In issue three, the links page looked at "portal" sites. The best of these, as always, is RPGNet. But one that also provides a lot of good links and information is The Role-Player's
Guide. Though it is a lot smaller than RPGNet, it is well designed; professional to look at without being pretentious, and covering a much more varied range of stuff than most other links/resource sites out there. It's small size also means that the information you want is easier to pick out, and it is a more managable and enjoyable read. The content is good quality AUSTRALIAN stuff that makes for a fun and informative visit. Worth a look
For RPG resources and info, you cannot beat Blue
Troll's Netbooks Web Page. This site is possibly unrivalled in its provision of gaming resources. A Netbook is simply a (quite long and detailed) Word file that deals with some aspect of gaming. The Blue Troll has something like
over 70 of these books, and with the recent remodelling of the site, the
titles are a joy to peruse. So if you're looking for some good hard stuff on magic, gods, demons, weapons, equipment, drugs, monsters, plots, settings, stats, rules or even gaming humour, it might be worth your while to check out Blue Troll before hoisting out some cash for a new supplement. A great library of stuff
that all gamers should find most useful.
And speaking of gaming humour, the absolute God in this area is Juha Vesanto.
Juha is a mad Finnish gamer, with some good resources on his own site, but what sets him apart are his two hugely funny RPG humour pages. Juha hosts the very amusing "You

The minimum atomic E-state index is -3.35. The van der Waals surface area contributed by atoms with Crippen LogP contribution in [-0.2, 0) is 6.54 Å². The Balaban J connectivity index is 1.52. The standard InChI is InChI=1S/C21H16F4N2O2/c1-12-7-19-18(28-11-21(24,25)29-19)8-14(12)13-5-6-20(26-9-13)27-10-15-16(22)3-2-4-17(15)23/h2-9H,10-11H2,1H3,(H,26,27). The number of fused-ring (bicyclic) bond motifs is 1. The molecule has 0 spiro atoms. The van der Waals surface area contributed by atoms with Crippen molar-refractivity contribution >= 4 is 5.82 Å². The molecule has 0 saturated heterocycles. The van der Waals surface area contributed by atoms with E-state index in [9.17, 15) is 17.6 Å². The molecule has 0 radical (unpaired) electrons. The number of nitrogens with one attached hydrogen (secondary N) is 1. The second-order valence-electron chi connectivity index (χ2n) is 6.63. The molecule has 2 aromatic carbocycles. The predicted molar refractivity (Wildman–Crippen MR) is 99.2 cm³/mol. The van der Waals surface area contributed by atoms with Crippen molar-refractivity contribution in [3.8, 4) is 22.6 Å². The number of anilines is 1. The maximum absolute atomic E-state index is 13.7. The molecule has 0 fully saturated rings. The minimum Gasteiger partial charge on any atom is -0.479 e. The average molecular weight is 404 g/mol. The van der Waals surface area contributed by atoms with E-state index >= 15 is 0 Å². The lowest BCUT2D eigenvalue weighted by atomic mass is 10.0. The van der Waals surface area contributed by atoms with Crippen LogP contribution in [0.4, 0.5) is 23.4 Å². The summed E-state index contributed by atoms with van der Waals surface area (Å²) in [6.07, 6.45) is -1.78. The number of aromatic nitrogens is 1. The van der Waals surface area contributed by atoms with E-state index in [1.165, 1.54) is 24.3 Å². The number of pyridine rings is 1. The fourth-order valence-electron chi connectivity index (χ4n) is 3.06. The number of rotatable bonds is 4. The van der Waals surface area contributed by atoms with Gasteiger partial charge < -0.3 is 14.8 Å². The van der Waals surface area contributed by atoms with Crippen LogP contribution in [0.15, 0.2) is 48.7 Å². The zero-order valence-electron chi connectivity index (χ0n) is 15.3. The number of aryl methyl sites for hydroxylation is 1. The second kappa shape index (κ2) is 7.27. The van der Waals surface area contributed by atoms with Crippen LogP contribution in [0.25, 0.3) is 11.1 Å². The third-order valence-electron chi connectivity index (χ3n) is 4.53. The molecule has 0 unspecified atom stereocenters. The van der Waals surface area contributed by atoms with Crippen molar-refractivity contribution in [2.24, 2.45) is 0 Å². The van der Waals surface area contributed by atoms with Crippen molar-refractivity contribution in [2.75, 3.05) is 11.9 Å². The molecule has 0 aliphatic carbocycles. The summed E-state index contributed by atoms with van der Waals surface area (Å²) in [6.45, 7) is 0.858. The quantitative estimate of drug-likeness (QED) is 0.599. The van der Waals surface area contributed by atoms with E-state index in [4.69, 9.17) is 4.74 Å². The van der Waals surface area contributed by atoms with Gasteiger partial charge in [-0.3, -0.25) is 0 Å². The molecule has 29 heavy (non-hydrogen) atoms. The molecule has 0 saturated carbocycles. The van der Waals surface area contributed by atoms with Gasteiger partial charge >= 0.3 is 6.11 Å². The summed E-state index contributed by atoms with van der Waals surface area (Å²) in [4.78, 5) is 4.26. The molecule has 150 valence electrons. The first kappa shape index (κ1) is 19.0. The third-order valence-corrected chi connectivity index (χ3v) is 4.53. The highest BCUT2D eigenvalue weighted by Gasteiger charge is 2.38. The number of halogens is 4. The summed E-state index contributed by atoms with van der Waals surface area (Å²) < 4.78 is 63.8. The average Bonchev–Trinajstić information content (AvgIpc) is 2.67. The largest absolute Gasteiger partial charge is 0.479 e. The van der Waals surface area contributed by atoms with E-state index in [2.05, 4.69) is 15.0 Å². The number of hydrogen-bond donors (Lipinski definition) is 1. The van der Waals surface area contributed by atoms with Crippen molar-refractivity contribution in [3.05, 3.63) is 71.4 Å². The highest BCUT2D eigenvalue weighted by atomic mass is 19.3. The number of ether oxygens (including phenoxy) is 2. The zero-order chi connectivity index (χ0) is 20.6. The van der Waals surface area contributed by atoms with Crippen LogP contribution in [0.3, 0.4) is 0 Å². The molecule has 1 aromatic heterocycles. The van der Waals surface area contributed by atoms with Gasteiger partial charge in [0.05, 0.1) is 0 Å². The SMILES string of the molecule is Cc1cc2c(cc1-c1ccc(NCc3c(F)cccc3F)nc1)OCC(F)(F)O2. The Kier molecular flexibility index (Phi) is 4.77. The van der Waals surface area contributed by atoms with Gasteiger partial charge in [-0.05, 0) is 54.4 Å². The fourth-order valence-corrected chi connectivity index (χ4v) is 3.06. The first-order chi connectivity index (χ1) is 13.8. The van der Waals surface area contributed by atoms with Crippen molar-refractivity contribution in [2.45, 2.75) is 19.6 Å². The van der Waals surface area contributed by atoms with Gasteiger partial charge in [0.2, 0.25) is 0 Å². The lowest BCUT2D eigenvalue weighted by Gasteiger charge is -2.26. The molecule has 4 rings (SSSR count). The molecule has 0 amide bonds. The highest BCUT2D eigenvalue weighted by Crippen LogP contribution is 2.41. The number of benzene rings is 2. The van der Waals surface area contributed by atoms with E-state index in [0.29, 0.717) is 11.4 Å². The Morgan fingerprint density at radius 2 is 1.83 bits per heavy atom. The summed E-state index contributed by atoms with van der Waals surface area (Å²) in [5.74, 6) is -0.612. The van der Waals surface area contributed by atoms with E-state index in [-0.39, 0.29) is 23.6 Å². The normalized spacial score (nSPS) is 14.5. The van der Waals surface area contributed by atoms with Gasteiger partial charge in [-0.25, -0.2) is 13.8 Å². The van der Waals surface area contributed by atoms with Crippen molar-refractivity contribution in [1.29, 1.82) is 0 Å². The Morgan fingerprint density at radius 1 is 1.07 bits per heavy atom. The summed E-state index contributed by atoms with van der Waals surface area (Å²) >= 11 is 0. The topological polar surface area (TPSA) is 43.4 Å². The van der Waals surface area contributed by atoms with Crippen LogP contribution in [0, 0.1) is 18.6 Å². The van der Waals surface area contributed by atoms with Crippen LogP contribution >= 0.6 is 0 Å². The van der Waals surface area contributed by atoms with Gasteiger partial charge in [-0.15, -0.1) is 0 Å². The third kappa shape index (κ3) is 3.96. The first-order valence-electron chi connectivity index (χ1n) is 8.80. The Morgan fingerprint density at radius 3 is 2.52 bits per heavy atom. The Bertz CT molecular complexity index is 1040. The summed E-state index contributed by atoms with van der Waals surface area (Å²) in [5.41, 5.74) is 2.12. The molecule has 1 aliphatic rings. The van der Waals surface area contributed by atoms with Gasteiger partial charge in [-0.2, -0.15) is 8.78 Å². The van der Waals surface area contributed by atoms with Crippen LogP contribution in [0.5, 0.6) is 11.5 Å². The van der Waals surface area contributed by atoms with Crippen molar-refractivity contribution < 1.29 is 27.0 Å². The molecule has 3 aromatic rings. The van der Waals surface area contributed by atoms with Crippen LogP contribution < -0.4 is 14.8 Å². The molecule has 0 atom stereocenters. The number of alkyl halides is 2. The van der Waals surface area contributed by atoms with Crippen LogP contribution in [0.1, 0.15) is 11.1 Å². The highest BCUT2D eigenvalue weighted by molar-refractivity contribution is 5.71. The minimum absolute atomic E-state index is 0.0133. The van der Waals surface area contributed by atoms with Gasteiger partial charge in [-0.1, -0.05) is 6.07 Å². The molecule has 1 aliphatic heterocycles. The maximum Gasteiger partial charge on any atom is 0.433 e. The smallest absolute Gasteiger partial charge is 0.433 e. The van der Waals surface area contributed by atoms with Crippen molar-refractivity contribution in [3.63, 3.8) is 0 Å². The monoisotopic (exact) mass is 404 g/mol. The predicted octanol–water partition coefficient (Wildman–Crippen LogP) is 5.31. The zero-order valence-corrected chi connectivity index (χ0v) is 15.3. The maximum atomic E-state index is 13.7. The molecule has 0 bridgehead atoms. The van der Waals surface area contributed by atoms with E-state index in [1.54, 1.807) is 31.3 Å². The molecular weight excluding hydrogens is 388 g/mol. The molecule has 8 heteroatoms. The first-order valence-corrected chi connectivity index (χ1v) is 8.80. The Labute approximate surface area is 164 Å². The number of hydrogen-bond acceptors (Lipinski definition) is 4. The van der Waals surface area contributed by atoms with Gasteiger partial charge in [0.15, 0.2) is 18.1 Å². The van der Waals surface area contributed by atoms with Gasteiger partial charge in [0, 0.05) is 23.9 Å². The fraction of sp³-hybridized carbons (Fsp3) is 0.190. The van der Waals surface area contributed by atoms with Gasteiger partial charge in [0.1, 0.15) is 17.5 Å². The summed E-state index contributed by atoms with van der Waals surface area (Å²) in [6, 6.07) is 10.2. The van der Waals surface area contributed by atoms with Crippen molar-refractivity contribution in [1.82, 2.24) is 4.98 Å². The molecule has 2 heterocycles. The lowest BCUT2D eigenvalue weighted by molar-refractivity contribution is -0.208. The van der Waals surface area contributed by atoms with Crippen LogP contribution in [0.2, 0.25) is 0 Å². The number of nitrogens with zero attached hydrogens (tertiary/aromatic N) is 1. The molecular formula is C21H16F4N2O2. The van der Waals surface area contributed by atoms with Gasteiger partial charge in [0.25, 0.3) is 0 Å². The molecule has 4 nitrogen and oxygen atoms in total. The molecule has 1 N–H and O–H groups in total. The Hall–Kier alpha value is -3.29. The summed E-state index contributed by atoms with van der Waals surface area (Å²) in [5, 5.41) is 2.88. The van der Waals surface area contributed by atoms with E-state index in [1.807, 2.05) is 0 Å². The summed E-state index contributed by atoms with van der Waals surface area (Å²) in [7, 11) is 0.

might be a gamer if..." list, which never stops growing. Also, Juha is the creator of the now infamous "Game
of SATAN" page, a hilarious satire of fundamentalist rampage, which far too many people took seriosly. Thus Juha has now transformed it into the equally satirical "Game of LOVE" page. Here, gamers are not admonished for going to hell, but cared for like little lambs who lost their way. All role-players should check these out - funny stuff
To keep you laughing, issue four featured a link to the hilarious Adventures
of BON3DOOD and pLaTeDeWd. Although it is specifically taking the piss out of Ultima Online, anyone who's ever played a MUD will get a huge laugh out
of this comic strip about a pair of completely insane, equipment addicted player killers who wander around Brittania, ruining it for everyone. Very funny, looks good, and has groovy music, but is slow to load. What's worse is that no new strips have been added since we first ran it. Alas.
Issue four also looked at other netzines out there, and we concluded that the best of the amateurs was by far The RPG Times.
This is a regular (as in like clockwork) monthly zine that has been publishing since January 1996, without missing an issue. It recently had a face lift and is now much easier to read and navigate. It is well desinged, with a range of articles covering most of the RPG spectrum. There is also a lot of fiction, both short stories and on going sagas, and reviews and announcements from companies and gamers. The site has mirrors on most major land masses (just click the central icon), so check it out.